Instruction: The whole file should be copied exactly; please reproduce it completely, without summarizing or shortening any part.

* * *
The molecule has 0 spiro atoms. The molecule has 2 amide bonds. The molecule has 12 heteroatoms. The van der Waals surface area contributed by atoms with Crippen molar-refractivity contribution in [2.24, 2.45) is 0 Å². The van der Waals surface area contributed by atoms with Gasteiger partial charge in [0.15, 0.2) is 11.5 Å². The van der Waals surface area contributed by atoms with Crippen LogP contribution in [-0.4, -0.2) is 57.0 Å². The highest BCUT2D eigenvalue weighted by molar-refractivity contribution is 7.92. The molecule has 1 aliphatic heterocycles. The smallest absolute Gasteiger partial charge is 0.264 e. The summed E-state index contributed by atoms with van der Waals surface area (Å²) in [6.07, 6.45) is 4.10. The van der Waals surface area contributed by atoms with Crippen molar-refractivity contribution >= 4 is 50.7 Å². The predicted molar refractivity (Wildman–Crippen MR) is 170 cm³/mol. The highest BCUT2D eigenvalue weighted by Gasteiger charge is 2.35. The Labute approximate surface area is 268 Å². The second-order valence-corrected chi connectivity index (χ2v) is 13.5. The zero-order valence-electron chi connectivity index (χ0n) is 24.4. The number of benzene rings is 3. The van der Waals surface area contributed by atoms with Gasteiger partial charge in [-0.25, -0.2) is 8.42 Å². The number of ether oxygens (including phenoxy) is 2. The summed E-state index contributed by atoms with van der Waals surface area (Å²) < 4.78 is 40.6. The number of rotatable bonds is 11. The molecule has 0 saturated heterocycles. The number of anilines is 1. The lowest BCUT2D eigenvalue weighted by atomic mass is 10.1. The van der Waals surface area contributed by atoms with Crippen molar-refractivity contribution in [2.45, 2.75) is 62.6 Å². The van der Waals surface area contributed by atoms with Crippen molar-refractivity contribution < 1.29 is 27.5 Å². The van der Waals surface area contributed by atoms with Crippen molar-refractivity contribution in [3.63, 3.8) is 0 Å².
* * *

The molecule has 0 spiro atoms. The molecule has 2 amide bonds. The molecule has 12 heteroatoms. The van der Waals surface area contributed by atoms with Crippen molar-refractivity contribution in [2.24, 2.45) is 0 Å². The van der Waals surface area contributed by atoms with Gasteiger partial charge in [0.15, 0.2) is 11.5 Å². The van der Waals surface area contributed by atoms with Crippen LogP contribution in [-0.4, -0.2) is 57.0 Å². The highest BCUT2D eigenvalue weighted by molar-refractivity contribution is 7.92. The molecule has 1 aliphatic heterocycles. The smallest absolute Gasteiger partial charge is 0.264 e. The summed E-state index contributed by atoms with van der Waals surface area (Å²) in [6.07, 6.45) is 4.10. The van der Waals surface area contributed by atoms with Crippen molar-refractivity contribution >= 4 is 50.7 Å². The predicted molar refractivity (Wildman–Crippen MR) is 170 cm³/mol. The highest BCUT2D eigenvalue weighted by Gasteiger charge is 2.35. The Labute approximate surface area is 268 Å². The second-order valence-corrected chi connectivity index (χ2v) is 13.5. The zero-order valence-electron chi connectivity index (χ0n) is 24.4. The number of benzene rings is 3. The van der Waals surface area contributed by atoms with Gasteiger partial charge in [-0.25, -0.2) is 8.42 Å². The number of ether oxygens (including phenoxy) is 2. The summed E-state index contributed by atoms with van der Waals surface area (Å²) < 4.78 is 40.6. The number of rotatable bonds is 11. The molecule has 0 saturated heterocycles. The number of anilines is 1. The lowest BCUT2D eigenvalue weighted by atomic mass is 10.1. The van der Waals surface area contributed by atoms with Crippen molar-refractivity contribution in [2.45, 2.75) is 62.6 Å². The van der Waals surface area contributed by atoms with Crippen molar-refractivity contribution < 1.29 is 27.5 Å². The van der Waals surface area contributed by atoms with Crippen molar-refractivity contribution in [3.63, 3.8) is 0 Å².